Just as Massive Attack remain rather enigmatic figures to the people who love what they do, their day-to-day lives almost seem to have become ghosts of their musical identity. 'We go one way as a group,' 3D explains 'and the rest of our lives stop and go in the opposite direction. After a while, your personal life seems to ... not disintegrate exactly, but its diffi- cult to understand where you fit into it. You go off on tour, come back with a bag of new toys, and everyone else has got two children ... suddenly you have to relate to people on a different level - it's like being an eternal kid.'
As if to compensate for an absence of reproductive involvement. Massive Attack have nurtured an extended family of singing talent. From Shara Nelson on Blue Lines, to Everything But The Girl's Tracey Thorn on 1994's pristine if somewhat studio-bound Protection (which did for her career what Quentin Tarantino's Pulp Fiction did for John Travolta's), and reggae veteran Horace Andy on all three of their records, Massive Attack's relationships with their guest vocalists seem to open up new doors for all parties: never more so than with Elizabeth Fraser on Mezzanine.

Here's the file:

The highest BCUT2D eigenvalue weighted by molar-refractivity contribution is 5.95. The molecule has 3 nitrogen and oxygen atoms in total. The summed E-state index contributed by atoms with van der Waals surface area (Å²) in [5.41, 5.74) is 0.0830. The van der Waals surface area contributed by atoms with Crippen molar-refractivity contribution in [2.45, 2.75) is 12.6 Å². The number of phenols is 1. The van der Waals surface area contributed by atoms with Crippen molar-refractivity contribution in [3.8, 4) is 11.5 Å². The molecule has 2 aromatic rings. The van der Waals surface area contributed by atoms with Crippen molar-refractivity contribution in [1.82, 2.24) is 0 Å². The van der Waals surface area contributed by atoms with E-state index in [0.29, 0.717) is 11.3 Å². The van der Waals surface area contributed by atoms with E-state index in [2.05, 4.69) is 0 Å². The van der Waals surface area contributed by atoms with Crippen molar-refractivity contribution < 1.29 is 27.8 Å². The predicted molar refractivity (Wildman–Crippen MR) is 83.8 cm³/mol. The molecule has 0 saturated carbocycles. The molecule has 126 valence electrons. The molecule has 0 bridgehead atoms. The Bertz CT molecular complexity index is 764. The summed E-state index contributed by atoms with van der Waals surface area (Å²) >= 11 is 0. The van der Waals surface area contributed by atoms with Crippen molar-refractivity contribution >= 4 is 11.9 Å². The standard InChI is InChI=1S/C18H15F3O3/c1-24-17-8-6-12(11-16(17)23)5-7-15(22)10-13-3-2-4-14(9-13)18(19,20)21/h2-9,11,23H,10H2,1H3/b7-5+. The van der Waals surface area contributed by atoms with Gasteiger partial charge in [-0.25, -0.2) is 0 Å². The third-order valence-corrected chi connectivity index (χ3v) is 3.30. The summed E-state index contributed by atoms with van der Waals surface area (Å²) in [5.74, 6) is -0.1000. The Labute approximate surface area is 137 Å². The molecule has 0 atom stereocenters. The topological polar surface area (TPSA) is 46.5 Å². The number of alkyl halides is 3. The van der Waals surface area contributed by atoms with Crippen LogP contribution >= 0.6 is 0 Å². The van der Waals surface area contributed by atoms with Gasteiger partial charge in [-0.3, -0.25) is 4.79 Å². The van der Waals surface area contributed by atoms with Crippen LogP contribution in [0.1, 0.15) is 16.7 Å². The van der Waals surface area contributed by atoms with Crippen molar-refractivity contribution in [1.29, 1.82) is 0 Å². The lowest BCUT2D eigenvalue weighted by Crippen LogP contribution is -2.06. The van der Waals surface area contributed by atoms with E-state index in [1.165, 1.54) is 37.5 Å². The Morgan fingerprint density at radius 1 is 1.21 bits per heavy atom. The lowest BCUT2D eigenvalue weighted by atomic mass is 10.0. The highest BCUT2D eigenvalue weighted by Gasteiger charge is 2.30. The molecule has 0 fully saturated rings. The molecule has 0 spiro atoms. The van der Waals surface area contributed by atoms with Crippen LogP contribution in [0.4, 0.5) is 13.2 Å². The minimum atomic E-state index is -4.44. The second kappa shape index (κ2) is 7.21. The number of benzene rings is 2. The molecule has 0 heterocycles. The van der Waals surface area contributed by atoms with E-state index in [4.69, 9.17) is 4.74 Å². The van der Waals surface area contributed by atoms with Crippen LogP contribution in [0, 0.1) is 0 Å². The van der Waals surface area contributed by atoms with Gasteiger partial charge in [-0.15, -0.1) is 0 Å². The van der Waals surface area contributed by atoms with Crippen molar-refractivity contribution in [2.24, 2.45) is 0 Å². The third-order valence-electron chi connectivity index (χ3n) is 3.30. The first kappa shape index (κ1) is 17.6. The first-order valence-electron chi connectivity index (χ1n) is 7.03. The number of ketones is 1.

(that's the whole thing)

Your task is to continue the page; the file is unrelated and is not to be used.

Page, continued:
Formerly a purveyor of (admittedly delicious) ethereal candyfloss with student perennials The Cocteau Twins, Fraser found herself transformed into the voice of urban paranoia on the remarkable 'Group 4.' 'We wouldn't want to work with someone who's already got a very well-defined image of themselves,' 3D explains. 'There'd be no mystery left, there'd be nothing to explore.'
In a last-ditch bid to shed light on the evolution of Massive Attack's exploratory aesthetic, the court calls their longest-serving vocal foil. Perhaps Horace Andy, the man with the golden larynx and father of, at the last count, sixteen children, will identify some enduring bone of contention between Bristol and Jamaica? 'I still tease then and say they can't DJ - get them into a studio and thy will do it, but on stage you say, "Come up and DJ something like a Jamaican DJ would," and they run a mile.' Andy laughs. 'I probablt shouldn't let this out on them, but they can't dance either - Daddy and 3D will try to move, but I've never seen Mushroom take a step.'